Technique and condition

Painted in tempera glazed with resinous, oil colours on a gessoed panel, the painting exemplifies the painting technique Allen developed over many years of study and experimentation. Allen described his struggle to discover an appropriate technique in an article by Sydney R. Jones 'George Warner-Allen' published in Studio no. 143, 1952. 'I read every treatise I could find, both ancient and modern, on the technique of painting, and arrived at the conclusion that the solution of my problem probably lay in some combination of the tempera and oil techniques such as the great Venetians appear to have used. Such a combination allows of great technical freedom in handling with as much elaboration as desired. The use of a short sharp impasto is a beautiful foil to the superimposed glazes in a highly resinous, fluid medium.'

The panel is constructed from a sheet of plywood reinforced at the back with a substantial timber framework. Over the front was stretched a piece of fine linen, probably glued to the face of the plywood and tacked to the sides and back of the timber framework. Two pieces of coarser linen were also adhered to the exposed plywood at the back. All surfaces were given a coat of water soluble gesso and the front face was built up in several layers of gesso, reducing the texture of the canvas.

The composition was worked out in a series of preparatory sketches before being drawn onto the panel. An underpainting in tempera covers the majority of the panel. The stiff paint used to model the forms retains all the detail of his brushwork in sharp relief. Over this light underpainting Allen has applied local colour and developed the forms in highly, resinous oil glazes. Some fine translucent glazes are worked into the textural detail, as in some areas of tree foliage. Further modification is achieved with neutral coloured glazes such as those applied to the sky, which are indistinguishable from the overall varnish layer. Allen prepared both his tempera and oil paints himself and the uneven dispersion of the pigments, leaving clusters of pigment, is clearly visible in some of the glazes.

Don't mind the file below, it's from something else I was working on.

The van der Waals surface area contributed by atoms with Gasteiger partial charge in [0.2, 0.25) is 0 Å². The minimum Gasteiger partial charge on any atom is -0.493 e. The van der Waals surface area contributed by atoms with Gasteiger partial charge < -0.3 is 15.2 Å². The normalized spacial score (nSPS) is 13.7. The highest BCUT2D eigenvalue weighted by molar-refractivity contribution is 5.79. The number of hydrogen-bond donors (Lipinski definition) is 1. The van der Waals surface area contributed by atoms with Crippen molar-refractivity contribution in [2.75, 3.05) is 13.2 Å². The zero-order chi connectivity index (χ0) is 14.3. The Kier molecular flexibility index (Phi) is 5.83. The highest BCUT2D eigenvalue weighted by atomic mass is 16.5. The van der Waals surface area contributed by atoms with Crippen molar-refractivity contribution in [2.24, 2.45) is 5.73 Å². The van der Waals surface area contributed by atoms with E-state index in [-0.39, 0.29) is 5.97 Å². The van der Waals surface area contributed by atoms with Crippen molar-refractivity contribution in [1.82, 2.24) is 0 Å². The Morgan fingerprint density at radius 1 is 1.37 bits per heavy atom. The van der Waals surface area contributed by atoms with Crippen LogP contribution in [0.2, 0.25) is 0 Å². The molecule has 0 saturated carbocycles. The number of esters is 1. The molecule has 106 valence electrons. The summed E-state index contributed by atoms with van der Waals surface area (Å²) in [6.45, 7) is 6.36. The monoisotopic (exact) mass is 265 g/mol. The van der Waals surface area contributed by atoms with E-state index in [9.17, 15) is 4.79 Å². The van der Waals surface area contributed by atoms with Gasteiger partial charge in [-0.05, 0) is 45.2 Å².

The condition of the painting on acquisition was structurally sound although it had been visibly exposed to adverse conditions. The exposed gesso on the back and edges had been extensively attacked by rampant mould growth and the front was covered with dirt. Dirt and debris from the mould growth were removed and the painting refitted into its existing frame.

The stained, moulded wood frame with gilded details was fitted with glass to protect the delicate surface of the painting.

Roy Perry
1996